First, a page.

The Chinese language is spoken by over 1 billion people in the world, with more native speakers than any other language. Learning Chinese language communication skills is important to be able to understand the vast, diverse country of China and its unique, incredibly influential culture. Whether you want to deepen your appreciation of the country’s ancient philosophies and religions like Confucianism, Taoism, and Buddhism, travel to famous tourist destinations like the Great Wall of China and the Forbidden City, or explore its “8 Great Cuisines” including Szechuan and Cantonese, learning Chinese is an invaluable skill.
Chinese is also an increasingly-important language for business. According to the World Bank, China’s gross domestic product (GDP) in 2019 surpassed $14 trillion, making it the world’s second-largest economy after the United States. The country’s economy has developed incredibly quickly over the past two decades, led by electronics manufacturing powerhouses like Huawei and Haier as well as tech companies like Alibaba and Tencent. Between its thriving export industry and growing consumer economy, China is a business opportunity of unsurpassed potential, making Chinese language skills a very valuable asset.
Because China is such a vast and growing market for business, Chinese language skills can be an asset to a wide range of careers - especially in the electronics and technology sectors. Being able to communicate in even basic Mandarin Chinese with representatives of the country’s leading firms is a rare ability that can open doors and bridge cultural gaps in ways that can be a game-changer for business negotiations.
If you are fluent in Chinese speech, writing, and grammar, you can potentially pursue a career as an interpreter or translator. Facilitating communications between business, political, and cultural leaders can be an exciting career, travel and impactful work opportunities. According to the Bureau of Labor Statistics, interpreters and translators earned a median annual salary of $51,830 in 2019, and the ongoing globalization of the world economy is expected to drive faster-than-average growth in these jobs.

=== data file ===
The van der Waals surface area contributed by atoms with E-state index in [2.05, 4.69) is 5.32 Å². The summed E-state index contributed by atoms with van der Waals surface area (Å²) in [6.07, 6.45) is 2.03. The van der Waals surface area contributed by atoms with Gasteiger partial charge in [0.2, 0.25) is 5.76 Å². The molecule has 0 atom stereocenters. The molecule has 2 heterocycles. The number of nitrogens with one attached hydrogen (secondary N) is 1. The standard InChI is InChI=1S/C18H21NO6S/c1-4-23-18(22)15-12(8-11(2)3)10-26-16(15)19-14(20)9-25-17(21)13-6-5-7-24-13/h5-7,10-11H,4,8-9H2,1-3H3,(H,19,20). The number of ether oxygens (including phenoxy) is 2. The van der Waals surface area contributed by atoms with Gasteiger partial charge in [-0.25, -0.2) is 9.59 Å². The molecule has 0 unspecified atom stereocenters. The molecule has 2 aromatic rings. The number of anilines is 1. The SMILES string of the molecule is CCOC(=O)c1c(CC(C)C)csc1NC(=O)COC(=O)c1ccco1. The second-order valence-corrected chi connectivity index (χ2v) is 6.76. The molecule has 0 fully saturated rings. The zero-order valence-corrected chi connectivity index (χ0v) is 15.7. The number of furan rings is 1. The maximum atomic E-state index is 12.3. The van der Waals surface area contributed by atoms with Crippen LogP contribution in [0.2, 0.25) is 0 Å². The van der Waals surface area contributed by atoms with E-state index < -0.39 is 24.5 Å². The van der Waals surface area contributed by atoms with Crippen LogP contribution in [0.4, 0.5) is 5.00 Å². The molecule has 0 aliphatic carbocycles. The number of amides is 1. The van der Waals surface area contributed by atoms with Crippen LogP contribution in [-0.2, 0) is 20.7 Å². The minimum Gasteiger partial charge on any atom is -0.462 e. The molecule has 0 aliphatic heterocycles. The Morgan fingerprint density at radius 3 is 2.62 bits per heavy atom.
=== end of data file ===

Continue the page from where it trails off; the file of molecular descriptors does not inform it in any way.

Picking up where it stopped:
Yes - or, duì, in Chinese! There are a wide array of language learning opportunities on Coursera, including courses for every level of Mandarin Chinese - the most common dialect of this language by far. You can learn from top-ranked schools in China including Peking University and National Taiwan University, And, because Coursera lets you view and complete course materials on Chinese language on a flexible schedule, you can fit your education in this valuable skill into your existing work or family life.
If you have a genuine interest in Chinese culture and an enthusiasm for learning about it, learning Chinese and about Chinese topics is likely a good fit for you. Other traits that will help you on this educational path include an open mind, intellectual curiosity, and a knack for receiving and processing information.
If you have great communication skills, you can pursue a career in foreign diplomacy or as an interpreter, and with good writing skills, you can embark on a career as a foreign correspondent. If you like the idea of employment in business and industry, you might work as a banker, an importer-exporter, or a corporate business consultant, marketing expert, accountant, or finance specialist. Additional career paths to consider include teaching, travel and tourism, public health, immigration, customs, human rights, or research. After completing a curriculum in Chinese, you should come away with thorough knowledge of Mandarin, the most widely-spoken language in China. In addition, you'll learn about the written Chinese language and Chinese history, culture, and politics. As China's place in the world continues to become more prominent, career opportunities for someone with a background in Chinese studies are plentiful.
You can go to work for the Foreign Service or an international corporation, a foreign law firm, a travel agency, a newspaper or magazine, or a domestic or foreign college or university. More places that hire people with a Chinese studies background include human or civil rights organizations, financial institutions, public health agencies, and hospitals or medical clinics. The great thing about completing a Chinese studies program is the wealth of employment opportunities you'll enjoy.
You can learn another foreign language or study linguistics, art, music, or the culinary arts. Additional topics that intersect with Chinese studies include international relations, global studies, business, alternative medicine, and religions like Confucianism, Buddhism, and Taoism.
This FAQ content has been made available for informational purposes only. Learners are advised to conduct additional research to ensure that courses and other credentials pursued meet their personal, professional, and financial goals.